Ad tech firm Peer39 is letting advertisers block Maui wildfire coverage
The wildfires in Maui, which have left a devastating toll on the Hawaiian island, is the latest topic being labeled as unsafe by Peer39 for its advertiser clientele due to concerns over being associated with the news.
Per an email obtained by Digiday that was sent to advertisers from the ad tech firm on Tuesday, the company has begun offering clients the ability to block “Negative Maui Hawaii Wildfires” coverage of the wildfires from their media buys. Peer39’s email said this was being done in response to advertiser requests and the company is now “proactively” offering the rest of its clientele the same service.
In a statement provided to Digiday after this story’s publication, Peer39 CEO Mario Diez said that the strategy is designed to avoid tone deaf ads versus blocking wildfire coverage outright. This “will allow the advertiser to redirect their spend to the same publisher, but just environments where there’s no sensitivity,” he said.
“With the news of the devastating wildfires in Maui, we have been monitoring the situation over the last week as many of our clients have requested a custom brand safety solution to prevent landing on this content. I wanted to proactively reach out with the below information so that you also remain brand safe as the situation continues to develop.
We have put together a custom segment to avoid negative wildfire news. This, alongside our standard off-the-shelf segments covering mobile apps and OTT-CTV, ensure your ads run on suitable environments.”— An excerpt from Peer39’s email to advertisers.
When Digiday asked media buying agencies and brand safety verification firm companies if the Maui wildfires were specifically being blocked at the request of advertising clients, all requests were met with declines for comment or no response. Several news publishers, including The Guardian, The Washington Post and Los Angeles Times also declined to comment on the story.
A spokesperson from a media buying agency who asked to remain anonymous said the company doesn’t advocate for clients to block objective news stories, given that most coverage of the Maui wildfires “most likely will be factual and aren’t a true brand safety risk.” However, “advertisers with low-risk thresholds for brand suitability” may avoid this content.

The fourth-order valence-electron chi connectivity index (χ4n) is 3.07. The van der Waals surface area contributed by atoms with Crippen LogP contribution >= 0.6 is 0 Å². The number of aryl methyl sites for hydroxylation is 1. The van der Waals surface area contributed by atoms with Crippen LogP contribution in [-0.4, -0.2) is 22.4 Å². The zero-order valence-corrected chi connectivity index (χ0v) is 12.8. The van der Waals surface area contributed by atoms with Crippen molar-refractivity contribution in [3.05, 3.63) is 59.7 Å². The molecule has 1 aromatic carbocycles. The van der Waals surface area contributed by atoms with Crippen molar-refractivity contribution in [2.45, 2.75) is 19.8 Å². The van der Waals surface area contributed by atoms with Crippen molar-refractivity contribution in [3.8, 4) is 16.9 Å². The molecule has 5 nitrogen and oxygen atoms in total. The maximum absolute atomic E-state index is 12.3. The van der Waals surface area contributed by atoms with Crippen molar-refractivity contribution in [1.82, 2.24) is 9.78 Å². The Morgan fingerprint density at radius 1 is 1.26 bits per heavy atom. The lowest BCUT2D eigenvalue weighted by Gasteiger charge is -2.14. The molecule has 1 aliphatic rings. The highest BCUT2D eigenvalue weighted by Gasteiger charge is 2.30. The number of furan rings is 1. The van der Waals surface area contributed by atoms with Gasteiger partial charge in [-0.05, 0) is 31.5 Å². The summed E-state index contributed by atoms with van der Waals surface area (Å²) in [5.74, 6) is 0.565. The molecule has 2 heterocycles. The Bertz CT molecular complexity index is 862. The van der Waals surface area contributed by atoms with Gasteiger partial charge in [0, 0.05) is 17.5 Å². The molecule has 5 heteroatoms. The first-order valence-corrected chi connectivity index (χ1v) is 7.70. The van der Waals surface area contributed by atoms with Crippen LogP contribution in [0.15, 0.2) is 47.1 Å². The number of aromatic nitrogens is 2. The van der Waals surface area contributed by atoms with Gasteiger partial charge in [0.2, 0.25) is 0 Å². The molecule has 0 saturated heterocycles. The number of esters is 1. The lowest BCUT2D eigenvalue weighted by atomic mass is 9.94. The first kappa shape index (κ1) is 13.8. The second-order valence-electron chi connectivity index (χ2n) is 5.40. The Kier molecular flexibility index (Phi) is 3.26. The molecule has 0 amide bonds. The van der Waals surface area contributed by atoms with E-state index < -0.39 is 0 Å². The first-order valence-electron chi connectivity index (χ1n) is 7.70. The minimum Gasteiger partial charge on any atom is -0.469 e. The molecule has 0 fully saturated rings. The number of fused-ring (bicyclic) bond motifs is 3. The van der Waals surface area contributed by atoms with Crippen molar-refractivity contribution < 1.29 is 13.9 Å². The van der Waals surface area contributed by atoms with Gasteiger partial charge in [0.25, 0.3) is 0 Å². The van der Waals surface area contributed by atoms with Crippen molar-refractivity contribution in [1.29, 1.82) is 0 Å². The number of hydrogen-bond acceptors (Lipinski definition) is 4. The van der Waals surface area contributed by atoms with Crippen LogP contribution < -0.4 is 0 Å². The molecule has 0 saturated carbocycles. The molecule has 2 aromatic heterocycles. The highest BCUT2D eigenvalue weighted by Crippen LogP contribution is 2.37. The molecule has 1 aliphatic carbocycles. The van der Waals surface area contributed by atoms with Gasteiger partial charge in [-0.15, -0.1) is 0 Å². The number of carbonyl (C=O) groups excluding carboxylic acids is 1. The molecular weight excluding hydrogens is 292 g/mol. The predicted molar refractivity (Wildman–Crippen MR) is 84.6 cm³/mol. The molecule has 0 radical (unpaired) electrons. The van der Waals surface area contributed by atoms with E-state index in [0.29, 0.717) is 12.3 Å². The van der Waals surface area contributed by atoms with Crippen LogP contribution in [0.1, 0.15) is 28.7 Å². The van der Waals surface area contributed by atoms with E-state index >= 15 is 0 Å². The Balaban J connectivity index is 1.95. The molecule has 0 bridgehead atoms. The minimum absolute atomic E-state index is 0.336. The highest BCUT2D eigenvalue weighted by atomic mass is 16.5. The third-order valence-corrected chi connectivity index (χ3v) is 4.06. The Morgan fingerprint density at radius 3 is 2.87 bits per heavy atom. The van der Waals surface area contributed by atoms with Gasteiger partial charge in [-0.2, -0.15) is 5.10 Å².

One news publisher said they “haven’t heard this specifically” happening to its coverage of the Maui wildfires.
Justin Wohl, CRO of Salon, said that while his company is unable to see CPMs of individual domains to measure the impact of companies like Peer39 blocking the wildfire coverage for clients, he said that “news organizations need to cover the critical stories of our time, and need to pay their newsrooms to do so. When advertisers choose to broadly, haphazardly block key issues in the news cycle, they hurt the very organizations with whom they rely on for the advertising inventory necessary to reach their customers.”
This is just the latest news event to be labeled as unfavorable for advertisers’ brand image. Other flagged topics have recently included the death of Great Britain’s Queen Elizabeth to the January 6 insurrection to the U.S. Supreme Court decision to overturn Roe v. Wade.
Sometimes it’s for good reason. A comical commercial running against breaking news coverage of a natural disaster could be criticized as tone deaf from viewers. But the opposing argument is that removing ads from news events — especially non-political news coverage, like in the case of the Maui wildfires — defunds critical journalism and news publishers have experienced a real hit to advertising revenue because of it.
The Guardian’s Luis Romero previously told Digiday earlier this year that coverage of the Black Lives Matter movement and the murder of George Floyd during the summer 2020 was under monetized by 30% because of advertisers’ blocklists. And Katherine Le Ruez, the director of commercial strategy and operations at The Guardian, said the programmatic business in the U.K. sees a 26% decrease in its CPMs when the content is flagged as unsafe.
This article has been updated to include a statement from Peer39 that was shared with Digiday post-publication.
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